In all of bass fishing, I don't think there's a more misunderstood technique than the one we describe as "finesse fishing. Yes, finesse fishing generally means using spinning rods, lighter lines, and smaller lures, but it's also much, much more than that.
For example, you can finesse a big crankbait, spinnerbait, jerkbait and any other "power fishing" lure. You can use 20-pound lines and big sinkers on drop shots — I do it a lot — and you don't have to limit yourself to deep water, either. You can go finesse fishing in 2 feet of water if you want to.
To me, the technique of finesse fishing is primarily about presentation. It's what you do when fish aren't biting normally, and many things cause that to happen, including weather fronts, fishing pressure, water conditions and a thousand other reasons we'll never understand. In short, I'm always prepared for finesse fishing, and I use the technique in various ways in nearly every tournament.
Many anglers think primarily about downsizing their lures, but one of the keys to realize is that a lot about finesse fishing involves more than lure size. When I rig for finesse fishing, I also consider lure color and sound and those choices might be dictated by water color, which in turn may determine how deep I fish. If the lake is known for big bass, I'm going to use heavier line, and that might affect my choice of rods. So, you see, the term "finesse fishing" embraces a lot of variables that a lot of anglers, even tournament pros, don't recognize.
I grew up fishing in New Jersey where a big lake might be 2,000 acres, and in a tournament we'd have 150 boats. That kind of fishing pressure can create instant finesse fishing situations, but when you add weather and water variations, then maybe throw in the postspawn slump, conditions change immediately from just tough to super-tough. Early on, I learned how important finesse fishing can be, and today I'm still refining my own approach to it.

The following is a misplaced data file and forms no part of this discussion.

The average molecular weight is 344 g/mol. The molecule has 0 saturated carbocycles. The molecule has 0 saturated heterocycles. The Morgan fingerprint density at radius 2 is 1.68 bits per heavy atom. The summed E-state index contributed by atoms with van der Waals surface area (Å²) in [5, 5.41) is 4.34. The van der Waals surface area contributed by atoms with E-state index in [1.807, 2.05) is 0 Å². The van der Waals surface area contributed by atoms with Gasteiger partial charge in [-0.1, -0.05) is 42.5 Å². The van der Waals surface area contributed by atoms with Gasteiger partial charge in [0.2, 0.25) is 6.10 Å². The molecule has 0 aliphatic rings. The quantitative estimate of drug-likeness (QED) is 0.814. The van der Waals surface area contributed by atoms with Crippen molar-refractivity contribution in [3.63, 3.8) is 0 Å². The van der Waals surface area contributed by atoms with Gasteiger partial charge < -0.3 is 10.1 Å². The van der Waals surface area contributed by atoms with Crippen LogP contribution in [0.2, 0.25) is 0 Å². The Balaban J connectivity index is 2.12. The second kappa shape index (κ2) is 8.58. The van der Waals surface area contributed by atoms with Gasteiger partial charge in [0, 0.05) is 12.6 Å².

I generally believe that getting a strike in bass fishing, regardless of how I'm fishing, boils down to two things: I either entice the bass to hit out of pure reflex or reaction, or I have to make the fish feed through its natural hunger instincts. I can do both in finesse fishing, but the technique really out-shines other presentations in generating feeding strikes because you can make your lure look more natural so it doesn't make a bass back away. Always remember, bass are going to feed even during adverse conditions.
That's why I say finesse fishing is primarily about presentation. I firmly believe — and so do most tournament pros — that bass become conditioned to certain things they see repeatedly, and that includes lures. We can't really talk about bass intelligence here, but they do have a type of survival instinct that tells them when something isn't right to eat.
To me, then, the starting point in preparing for finesse fishing includes lighter line, lighter rods, smaller lures, more natural colors, and more natural sound if I use a rattling lure at all. Here's what I use:
- Lines: 8-pound fluorocarbon is my first choice, but I'll drop to 6-pound in extremely clear or deep water, and go up to 10-pound when I'm fishing around cover.
- Rods: I prefer 6- to 7-foot light action spinning rods with matching open face spinning reels. The longer length helps in fish control with lighter lines, just as in fly fishing.
- Lures: Basically, I use lures weighing between 1/16 and1/4 ounce. I don't want bright colors, either, but instead choose more natural shades, and in muddy water I use black lures. When I was growing up, I created what I call my "Panic Box," which is filled exclusively with finesse tackle. I still use it today.
During a Bassmaster tournament one year on the Potomac River, a lot of us were fishing the famous Arkendale Flats between Aquia and Chopawansic Creeks where the bass were eating spinnerbaits as fast as you could cast. Then a massive cold front hit, and by the last day we were fishing under bluebird skies and a rising barometer, to say nothing of the continued angling pressure.
I didn't get a bite during the first two hours of the morning, so I dug out my Panic Box and tied a 3-inch white grub with a 1/8-ounce jighead on my spinning rod and fished the very same water. I came in with a limit of very nice largemouths while the majority of the 20 other boats there never caught any fish at all.
I think that day was about feeding. My small, natural looking lure was quiet and non-threatening, totally opposite of the spinnerbaits the other pros kept throwing, and that's what finesse fishing is all about. In the weeks ahead, I'll talk more about specific lures and presentations as they relate to my tournament experiences and detail how you can do the same in your own fishing. I'll even tell you what's in my Panic Box.